Ironically, marketing’s growing sophistication and resultant marginalisation have meant a gradual shift away from this pivotal role at a time when it is needed more than ever before. Today marketing is about specialist consumer segmentation, complex positioning studies and state-of-the-art communications. Marketers know more about their target customers now than they ever did – but this insight is used only by the marketing team, rather than by those developing the product, managing the supply chain, or recruiting and training the customer facing staff.
Researchers have an opportunity to turn this around. Insight can provide a link between customers and those on the bridge or in the boiler room. The ability to bring the customer into the direction and management of an organisation is crucial to being customer-driven. Marketing could be a major beneficiary of market research’s growing proficiency in using insight to connect market understanding with strategic and operational action.
Market research may not have shouted loudly enough in the past – providing the marketing director with cutting-edge insight to inform their campaigns but failing to demonstrate its real value to other parts of the business. Now researchers are no longer keeping quiet about the value of insight and its role in business success. They are also breaking the mould – stepping away from traditional research techniques and finding more innovative means of tapping into the customer mindset.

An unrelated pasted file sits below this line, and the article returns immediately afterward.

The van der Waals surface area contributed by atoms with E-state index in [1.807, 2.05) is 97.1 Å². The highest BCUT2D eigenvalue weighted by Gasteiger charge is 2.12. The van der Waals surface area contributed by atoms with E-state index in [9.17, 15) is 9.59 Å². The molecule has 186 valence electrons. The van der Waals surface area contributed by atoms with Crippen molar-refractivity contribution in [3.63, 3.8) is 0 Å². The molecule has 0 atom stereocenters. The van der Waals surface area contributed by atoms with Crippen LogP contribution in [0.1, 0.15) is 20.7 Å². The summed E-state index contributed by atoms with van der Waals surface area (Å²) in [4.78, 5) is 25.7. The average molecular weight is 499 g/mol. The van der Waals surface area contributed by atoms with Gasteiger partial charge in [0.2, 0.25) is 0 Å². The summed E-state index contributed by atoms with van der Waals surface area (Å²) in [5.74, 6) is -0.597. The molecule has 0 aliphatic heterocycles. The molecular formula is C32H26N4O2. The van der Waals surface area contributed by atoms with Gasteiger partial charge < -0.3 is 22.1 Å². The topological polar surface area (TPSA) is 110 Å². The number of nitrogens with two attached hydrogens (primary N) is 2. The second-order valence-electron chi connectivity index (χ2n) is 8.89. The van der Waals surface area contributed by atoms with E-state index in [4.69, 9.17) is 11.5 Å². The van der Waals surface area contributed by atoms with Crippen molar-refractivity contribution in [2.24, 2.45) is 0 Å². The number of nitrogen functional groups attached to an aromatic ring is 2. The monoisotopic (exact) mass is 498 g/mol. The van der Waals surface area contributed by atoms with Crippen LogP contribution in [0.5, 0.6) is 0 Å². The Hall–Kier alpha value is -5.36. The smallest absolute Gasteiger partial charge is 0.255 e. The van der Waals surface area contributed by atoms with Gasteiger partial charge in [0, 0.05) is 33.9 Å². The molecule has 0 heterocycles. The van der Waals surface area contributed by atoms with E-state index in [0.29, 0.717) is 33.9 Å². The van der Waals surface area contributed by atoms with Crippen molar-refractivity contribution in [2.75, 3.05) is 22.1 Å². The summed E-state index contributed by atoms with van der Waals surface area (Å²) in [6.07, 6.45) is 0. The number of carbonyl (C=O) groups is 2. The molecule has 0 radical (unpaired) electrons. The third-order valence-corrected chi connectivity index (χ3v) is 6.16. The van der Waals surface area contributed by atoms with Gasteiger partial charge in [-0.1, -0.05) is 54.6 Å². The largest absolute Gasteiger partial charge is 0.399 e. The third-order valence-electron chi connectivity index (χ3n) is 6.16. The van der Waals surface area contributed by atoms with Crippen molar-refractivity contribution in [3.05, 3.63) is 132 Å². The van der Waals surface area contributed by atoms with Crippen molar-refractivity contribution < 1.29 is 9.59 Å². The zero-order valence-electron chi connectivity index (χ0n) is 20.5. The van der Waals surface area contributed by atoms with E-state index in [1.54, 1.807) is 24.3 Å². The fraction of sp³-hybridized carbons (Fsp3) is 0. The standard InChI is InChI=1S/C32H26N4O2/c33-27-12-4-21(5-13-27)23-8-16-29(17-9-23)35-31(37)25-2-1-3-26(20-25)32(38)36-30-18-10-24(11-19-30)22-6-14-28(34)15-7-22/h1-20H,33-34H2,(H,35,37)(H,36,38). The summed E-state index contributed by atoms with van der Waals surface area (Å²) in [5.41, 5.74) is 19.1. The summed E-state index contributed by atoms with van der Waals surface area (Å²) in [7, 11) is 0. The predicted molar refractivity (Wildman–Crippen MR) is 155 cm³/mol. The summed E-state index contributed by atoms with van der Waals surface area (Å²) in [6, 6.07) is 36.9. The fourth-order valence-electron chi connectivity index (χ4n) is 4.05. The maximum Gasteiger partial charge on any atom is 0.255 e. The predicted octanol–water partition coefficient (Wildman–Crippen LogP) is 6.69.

But insight cannot possibly fulfil its own potential unless every part of the business is aware of what drives customers and is aligned to live and breathe the brand values trumpeted in the marketing campaign. If care for the environment is important to customers, shouldn’t the supply chain and purchasing directors know that sourcing raw materials from non-sustainable sources on the other side of the globe might not be the best idea commercially?
Take the drinks company Innocent, for example. The product is good but the customers don’t just buy the drink, they buy the whole package. An Innocent smoothie contains more than mere fruit, it comes with an ethical purchasing policy, a carbon friendly supply chain, care for the environment and, critically, a sense of joie de vivre embodied in all the people that work there. The market insight obtained by the research and marketing teams is absorbed throughout the company and the resulting product and the people behind it tap into the zeitgeist.
Or take Audi that has developed a customer feedback system as a business improvement tool. Its dealers get verbatim comments from customers that transform their understanding of what it takes to delight them. Insight is used by both customer-facing teams, and those setting and delivering brand strategy.
The secret of true brand success is insight. Together, marketers and researchers need to get back to the core of the business world – to reinvent ourselves as the nexus which informs and influences every element of the customer experience, not merely the way a product is perceived.
To do this, we need to get buy-in from those board directors who are not concerned with segmentation and brand positioning, but who may begin to sit up and take notice if we start speaking their language, and proving that we know exactly what their customers need.